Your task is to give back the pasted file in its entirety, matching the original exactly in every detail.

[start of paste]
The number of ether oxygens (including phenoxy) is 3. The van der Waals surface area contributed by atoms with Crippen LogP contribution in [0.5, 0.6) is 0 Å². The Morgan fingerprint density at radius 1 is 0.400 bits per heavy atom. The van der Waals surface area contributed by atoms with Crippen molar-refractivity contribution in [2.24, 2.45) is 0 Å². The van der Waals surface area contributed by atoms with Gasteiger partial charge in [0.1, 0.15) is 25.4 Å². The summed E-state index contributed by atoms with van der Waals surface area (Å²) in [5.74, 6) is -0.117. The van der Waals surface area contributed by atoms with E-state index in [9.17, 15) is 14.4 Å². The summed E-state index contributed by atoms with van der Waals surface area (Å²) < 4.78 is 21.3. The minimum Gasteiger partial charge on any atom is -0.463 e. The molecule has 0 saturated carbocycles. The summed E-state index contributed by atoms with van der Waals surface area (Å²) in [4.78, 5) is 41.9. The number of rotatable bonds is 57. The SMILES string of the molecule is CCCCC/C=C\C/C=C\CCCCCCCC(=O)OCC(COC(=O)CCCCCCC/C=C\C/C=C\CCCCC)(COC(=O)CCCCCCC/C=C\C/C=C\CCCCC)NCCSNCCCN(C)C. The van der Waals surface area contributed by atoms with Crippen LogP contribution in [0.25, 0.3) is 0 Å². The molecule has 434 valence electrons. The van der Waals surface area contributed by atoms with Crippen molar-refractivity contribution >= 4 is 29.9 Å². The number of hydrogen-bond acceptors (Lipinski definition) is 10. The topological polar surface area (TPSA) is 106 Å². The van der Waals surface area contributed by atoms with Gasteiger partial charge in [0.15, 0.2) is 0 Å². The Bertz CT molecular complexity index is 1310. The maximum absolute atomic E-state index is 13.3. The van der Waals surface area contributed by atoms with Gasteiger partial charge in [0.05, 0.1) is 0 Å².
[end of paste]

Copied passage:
The number of ether oxygens (including phenoxy) is 3. The van der Waals surface area contributed by atoms with Crippen LogP contribution in [0.5, 0.6) is 0 Å². The Morgan fingerprint density at radius 1 is 0.400 bits per heavy atom. The van der Waals surface area contributed by atoms with Crippen molar-refractivity contribution in [2.24, 2.45) is 0 Å². The van der Waals surface area contributed by atoms with Gasteiger partial charge in [0.1, 0.15) is 25.4 Å². The summed E-state index contributed by atoms with van der Waals surface area (Å²) in [5.74, 6) is -0.117. The van der Waals surface area contributed by atoms with E-state index in [9.17, 15) is 14.4 Å². The summed E-state index contributed by atoms with van der Waals surface area (Å²) < 4.78 is 21.3. The minimum Gasteiger partial charge on any atom is -0.463 e. The molecule has 0 saturated carbocycles. The summed E-state index contributed by atoms with van der Waals surface area (Å²) in [4.78, 5) is 41.9. The number of rotatable bonds is 57. The SMILES string of the molecule is CCCCC/C=C\C/C=C\CCCCCCCC(=O)OCC(COC(=O)CCCCCCC/C=C\C/C=C\CCCCC)(COC(=O)CCCCCCC/C=C\C/C=C\CCCCC)NCCSNCCCN(C)C. The van der Waals surface area contributed by atoms with Crippen LogP contribution in [0.25, 0.3) is 0 Å². The molecule has 434 valence electrons. The van der Waals surface area contributed by atoms with Crippen molar-refractivity contribution >= 4 is 29.9 Å². The number of hydrogen-bond acceptors (Lipinski definition) is 10. The topological polar surface area (TPSA) is 106 Å². The van der Waals surface area contributed by atoms with Gasteiger partial charge in [0.15, 0.2) is 0 Å². The Bertz CT molecular complexity index is 1310. The maximum absolute atomic E-state index is 13.3. The van der Waals surface area contributed by atoms with Gasteiger partial charge in [0.05, 0.1) is 0 Å².